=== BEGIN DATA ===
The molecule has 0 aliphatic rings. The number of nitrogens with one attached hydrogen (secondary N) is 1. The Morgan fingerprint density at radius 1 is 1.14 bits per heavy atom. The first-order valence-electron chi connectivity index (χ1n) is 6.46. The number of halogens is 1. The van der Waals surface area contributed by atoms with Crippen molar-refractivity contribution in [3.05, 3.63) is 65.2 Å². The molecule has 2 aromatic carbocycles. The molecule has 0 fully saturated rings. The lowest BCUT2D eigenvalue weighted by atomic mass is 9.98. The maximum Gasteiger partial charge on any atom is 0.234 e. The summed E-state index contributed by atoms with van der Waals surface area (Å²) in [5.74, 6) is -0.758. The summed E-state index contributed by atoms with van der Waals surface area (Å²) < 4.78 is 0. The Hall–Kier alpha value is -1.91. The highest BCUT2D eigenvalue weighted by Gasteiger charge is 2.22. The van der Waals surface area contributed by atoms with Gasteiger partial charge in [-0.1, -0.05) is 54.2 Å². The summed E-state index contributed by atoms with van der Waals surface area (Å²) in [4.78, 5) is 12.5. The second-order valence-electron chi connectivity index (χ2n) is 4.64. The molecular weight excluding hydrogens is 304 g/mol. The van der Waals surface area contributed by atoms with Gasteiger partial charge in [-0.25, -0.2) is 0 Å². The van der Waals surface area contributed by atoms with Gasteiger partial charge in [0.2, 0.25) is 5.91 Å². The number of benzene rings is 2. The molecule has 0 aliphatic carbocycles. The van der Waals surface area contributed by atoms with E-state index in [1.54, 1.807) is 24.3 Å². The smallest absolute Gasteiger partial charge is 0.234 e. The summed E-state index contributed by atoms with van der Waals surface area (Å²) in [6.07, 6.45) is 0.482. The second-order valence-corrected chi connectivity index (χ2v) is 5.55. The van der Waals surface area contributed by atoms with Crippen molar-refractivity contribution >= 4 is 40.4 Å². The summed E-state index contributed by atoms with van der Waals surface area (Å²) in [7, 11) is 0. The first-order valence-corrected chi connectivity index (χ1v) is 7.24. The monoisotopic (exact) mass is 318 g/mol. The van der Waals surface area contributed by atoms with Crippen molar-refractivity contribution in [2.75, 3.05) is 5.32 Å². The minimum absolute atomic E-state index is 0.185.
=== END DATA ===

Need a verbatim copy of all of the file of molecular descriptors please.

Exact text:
The molecule has 0 aliphatic rings. The number of nitrogens with one attached hydrogen (secondary N) is 1. The Morgan fingerprint density at radius 1 is 1.14 bits per heavy atom. The first-order valence-electron chi connectivity index (χ1n) is 6.46. The number of halogens is 1. The van der Waals surface area contributed by atoms with Crippen molar-refractivity contribution in [3.05, 3.63) is 65.2 Å². The molecule has 2 aromatic carbocycles. The molecule has 0 fully saturated rings. The lowest BCUT2D eigenvalue weighted by atomic mass is 9.98. The maximum Gasteiger partial charge on any atom is 0.234 e. The summed E-state index contributed by atoms with van der Waals surface area (Å²) in [5.74, 6) is -0.758. The summed E-state index contributed by atoms with van der Waals surface area (Å²) < 4.78 is 0. The Hall–Kier alpha value is -1.91. The highest BCUT2D eigenvalue weighted by Gasteiger charge is 2.22. The van der Waals surface area contributed by atoms with Gasteiger partial charge in [-0.1, -0.05) is 54.2 Å². The summed E-state index contributed by atoms with van der Waals surface area (Å²) in [4.78, 5) is 12.5. The second-order valence-electron chi connectivity index (χ2n) is 4.64. The molecular weight excluding hydrogens is 304 g/mol. The van der Waals surface area contributed by atoms with Gasteiger partial charge in [-0.25, -0.2) is 0 Å². The van der Waals surface area contributed by atoms with Gasteiger partial charge in [0.2, 0.25) is 5.91 Å². The number of benzene rings is 2. The molecule has 0 aliphatic carbocycles. The van der Waals surface area contributed by atoms with E-state index in [1.54, 1.807) is 24.3 Å². The smallest absolute Gasteiger partial charge is 0.234 e. The summed E-state index contributed by atoms with van der Waals surface area (Å²) in [6.07, 6.45) is 0.482. The second-order valence-corrected chi connectivity index (χ2v) is 5.55. The van der Waals surface area contributed by atoms with Crippen molar-refractivity contribution >= 4 is 40.4 Å². The summed E-state index contributed by atoms with van der Waals surface area (Å²) in [7, 11) is 0. The first-order valence-corrected chi connectivity index (χ1v) is 7.24. The monoisotopic (exact) mass is 318 g/mol. The van der Waals surface area contributed by atoms with Crippen molar-refractivity contribution in [2.75, 3.05) is 5.32 Å². The minimum absolute atomic E-state index is 0.185.